Therefore, you should be able to see the financial commitment that is involved therefore individuals must ensure that furthering their education must be the primary reason for studying in the UK, not participating in American Football (or any other sport).
It is worth noting that once you know the course you are interested in, you will be applying directly for that course and the focus will only be on your subject of interest. Courses do not provide much flexibility within the course to study a range of subjects and is much more regimented. You can view the details on each course from each university’s website.
There is various aid available for north American students wishing to study in the UK.
Academic Scholarships – Many universities offer scholarships on an academic basis. These would be based on various academic criteria and qualifications. You should consult with the university on whether these are available and whether you are eligible to receive these scholarships.
Student Loans – Many universities participate in a student loan program which assists students with finances. You will need to check your options with the university themselves but below is a website which provides further information on this: http://www.direct.ed.gov/student.html
University Partnerships – Many universities in the UK are partnered with one or more US colleges and vice-versa. You may wish to contact your previous college to find out whether there is streamlined access to a UK university. Occasionally, staff from UK universities attend exhibitions in the US to provide further advice on their universities.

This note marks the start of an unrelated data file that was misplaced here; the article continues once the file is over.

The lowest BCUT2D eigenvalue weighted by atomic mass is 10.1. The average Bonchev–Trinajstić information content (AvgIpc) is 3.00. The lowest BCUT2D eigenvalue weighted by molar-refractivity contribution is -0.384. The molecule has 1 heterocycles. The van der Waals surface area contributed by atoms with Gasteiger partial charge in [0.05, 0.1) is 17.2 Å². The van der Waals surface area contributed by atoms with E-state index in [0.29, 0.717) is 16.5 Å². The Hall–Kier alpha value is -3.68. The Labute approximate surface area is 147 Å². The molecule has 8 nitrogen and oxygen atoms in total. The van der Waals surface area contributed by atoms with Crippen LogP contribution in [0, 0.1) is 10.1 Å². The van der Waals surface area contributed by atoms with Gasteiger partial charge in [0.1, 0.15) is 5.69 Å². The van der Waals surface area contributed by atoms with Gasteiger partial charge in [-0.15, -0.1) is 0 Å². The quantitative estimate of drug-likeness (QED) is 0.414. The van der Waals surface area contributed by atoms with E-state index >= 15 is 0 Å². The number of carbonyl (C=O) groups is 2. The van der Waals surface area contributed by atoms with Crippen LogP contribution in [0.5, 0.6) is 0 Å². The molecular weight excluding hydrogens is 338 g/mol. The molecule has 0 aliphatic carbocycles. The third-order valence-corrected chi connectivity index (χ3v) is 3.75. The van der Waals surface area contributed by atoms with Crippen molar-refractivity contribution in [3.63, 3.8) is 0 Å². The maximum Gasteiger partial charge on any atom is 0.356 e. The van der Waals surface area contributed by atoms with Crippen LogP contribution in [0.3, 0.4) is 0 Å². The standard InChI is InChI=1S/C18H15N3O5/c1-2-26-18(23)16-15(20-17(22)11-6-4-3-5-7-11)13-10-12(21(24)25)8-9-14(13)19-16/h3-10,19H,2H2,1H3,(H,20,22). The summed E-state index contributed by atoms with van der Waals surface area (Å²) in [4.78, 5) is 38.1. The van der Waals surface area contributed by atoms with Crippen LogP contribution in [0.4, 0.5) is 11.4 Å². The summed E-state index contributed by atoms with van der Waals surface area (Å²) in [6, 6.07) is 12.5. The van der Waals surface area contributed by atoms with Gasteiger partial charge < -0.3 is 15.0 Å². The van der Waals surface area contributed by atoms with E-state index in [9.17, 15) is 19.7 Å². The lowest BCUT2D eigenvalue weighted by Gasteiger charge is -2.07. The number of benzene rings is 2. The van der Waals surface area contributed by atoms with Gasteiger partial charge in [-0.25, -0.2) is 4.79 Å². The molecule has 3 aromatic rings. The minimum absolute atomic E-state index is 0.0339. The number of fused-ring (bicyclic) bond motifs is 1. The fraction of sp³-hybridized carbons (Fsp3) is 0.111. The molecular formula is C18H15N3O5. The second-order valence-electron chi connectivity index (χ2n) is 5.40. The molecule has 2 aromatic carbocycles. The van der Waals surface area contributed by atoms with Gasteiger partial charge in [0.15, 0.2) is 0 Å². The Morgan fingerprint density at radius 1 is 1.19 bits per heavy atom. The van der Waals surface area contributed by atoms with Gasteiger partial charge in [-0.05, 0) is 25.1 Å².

University Websites – Every university has a website which holds a huge supply of information on their campus and administration. If you are seriously considering studying in the UK you should contact the universities of your choice through their website and gain as much advice and information before committing to a decision.
Football Head Coaches – The Head Coach of the football programs are usually unpaid volunteers with separate full-time jobs. However, many of them have knowledge of how BUCS operates and can advise on the team and facilities. They will unlikely be able to assist with finances however unless it is one of the few universities who provide scholarships.
BUCS website – I listed the BUCS website earlier in this post and you can locate all 80 universities that have football programs there. I can also advise where necessary so feel free to contact me via LinkedIn, Facebook or email and I will do my best to help.
There are various opportunities available to NCAA players once their leave their football programs. This includes semi-pro opportunities in many European countries such as Germany, Austria, Serbia and more. But if you are looking to continue or further your education then studying in the UK may be a great opportunity for you to continue playing college football.